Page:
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Lets say we want to find the extremal length of the family of curves $\Gamma$, which we say is $\mathcal{L}(\Gamma)$. $\Gamma$ moves through two adjacent Riemann manifolds, which have different metrics. Lets say these manifolds are $S_1$ and $S_2$. Each of them has its own conformal metric: $$ |\mathrm{d}z_1|: S_1\rightarrow \mathbb{R}_{\geq 0}$$ $$ |\mathrm{d}z_1|: S_2\rightarrow \mathbb{R}_{\geq 0}$$ We can say that $\gamma\in\Gamma$, and that the subsets of curves through the two manifolds are $\gamma_1\in\Gamma_1$ and $\gamma_2\in\Gamma_2$.

We define one edge of manifold $S_1$ as source of $\Gamma$, and the interface between the manifolds as the (local)sink. For $S_2$ we use it the other way around. That way the global source is $S_1$ and the global sink is $S_2$.

As they have different metrics the local extremal lengths cannot be added together (except for simple geometries of both).

Is it possible to find the extremal length for such a configuration as a whole?

P.S. I'm an electrical engineer, and just starting with this area of math

EDIT: Recently I learned about:

Carathéodory, C. (1912) Untersuchungen über die konformen Abbildungen von festen und veränderlichen Gebieten. Math. Ann. 72: pp. 107-144

Link to the article on Springer(German).

It seems to describe how to combine two conformal maps, specifically talking about continuity on the boundary as special case (which is possible). According to it, a mapping between the boundaries can be created after the mappings of the regions is done.

I would really like if someone more knowledgeable could comment on this.

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    $\begingroup$ You have subadditivity of the extremal length: $Mod(\Gamma_1 \cup \Gamma_2)\le Mod(\Gamma_1) + Mod(\Gamma_2)$, where $mod$ stands for the conformal modulus (the extremal length). Beyond this inequality, one can say pretty much nothing in general. $\endgroup$ Jun 3, 2014 at 20:41

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Is it possible to find the extremal length for such a configuration as a whole?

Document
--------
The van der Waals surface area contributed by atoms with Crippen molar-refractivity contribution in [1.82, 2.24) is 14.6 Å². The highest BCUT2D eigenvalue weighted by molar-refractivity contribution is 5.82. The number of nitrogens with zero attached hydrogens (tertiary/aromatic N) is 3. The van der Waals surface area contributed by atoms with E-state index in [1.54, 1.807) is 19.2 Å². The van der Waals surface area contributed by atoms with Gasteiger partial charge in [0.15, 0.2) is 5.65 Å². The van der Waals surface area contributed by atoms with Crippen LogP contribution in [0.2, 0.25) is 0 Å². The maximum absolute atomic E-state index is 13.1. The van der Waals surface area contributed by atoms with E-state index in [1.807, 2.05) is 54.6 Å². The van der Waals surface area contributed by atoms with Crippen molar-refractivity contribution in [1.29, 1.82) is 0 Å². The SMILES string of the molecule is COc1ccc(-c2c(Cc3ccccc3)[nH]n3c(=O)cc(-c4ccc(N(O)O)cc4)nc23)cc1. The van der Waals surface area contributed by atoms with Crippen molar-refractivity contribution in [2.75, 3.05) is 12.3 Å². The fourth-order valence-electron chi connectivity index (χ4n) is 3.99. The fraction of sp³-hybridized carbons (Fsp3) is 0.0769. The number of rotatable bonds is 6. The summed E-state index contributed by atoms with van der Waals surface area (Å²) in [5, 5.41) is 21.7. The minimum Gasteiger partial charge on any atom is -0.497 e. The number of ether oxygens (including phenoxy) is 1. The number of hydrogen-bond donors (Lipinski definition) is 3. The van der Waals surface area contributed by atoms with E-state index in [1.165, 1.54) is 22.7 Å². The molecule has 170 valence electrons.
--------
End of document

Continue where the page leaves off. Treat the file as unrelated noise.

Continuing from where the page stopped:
Not in terms of the extremal lengths of the parts. It depends on how they are put together. E.g., if the shorter curves in $S_1 $ match up with shorter curves in $S_2$, the extremal length of the whole thing is smaller than if you flipped $S_2$, matching shorter curves in $S_1$ with longer curves in $S_2$.

So you actually have to look at the whole thing. At which point your question becomes "how do we find extremal length, anyway?"... the answer being that we usually can't, except for very simple geometries (as you noted). One comes up with a lower estimate by constructing an admissible density $\rho $, and with an upper estimate by somehow Fubinizing the integral of $\rho^n$.

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  • $\begingroup$ Interesting, thanks for the answer. Just to go a bit deeper, would it make sense to transform both geometries conformally first to something more simple and then look again at the problem? I'm not sure if $γ∈Γ$ can be seen as continuus in this case. I don't know what Fubinizing means, a search on the internet doesn't return anything useful. $\endgroup$
    – WalyKu
    Jun 4, 2014 at 13:37
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    $\begingroup$ @Kurtovic External length is invariant under conformal maps. Not under piecewise conformal maps. By Fubinizing I mean the sort of computation that one does to compute the external length of the curves connecting two sides of a rectangle. $\endgroup$
    – user147263
    Jun 4, 2014 at 14:02
  • $\begingroup$ Added a reference to the question, which seemed related to the problem. $\endgroup$
    – WalyKu
    Apr 13, 2015 at 12:03

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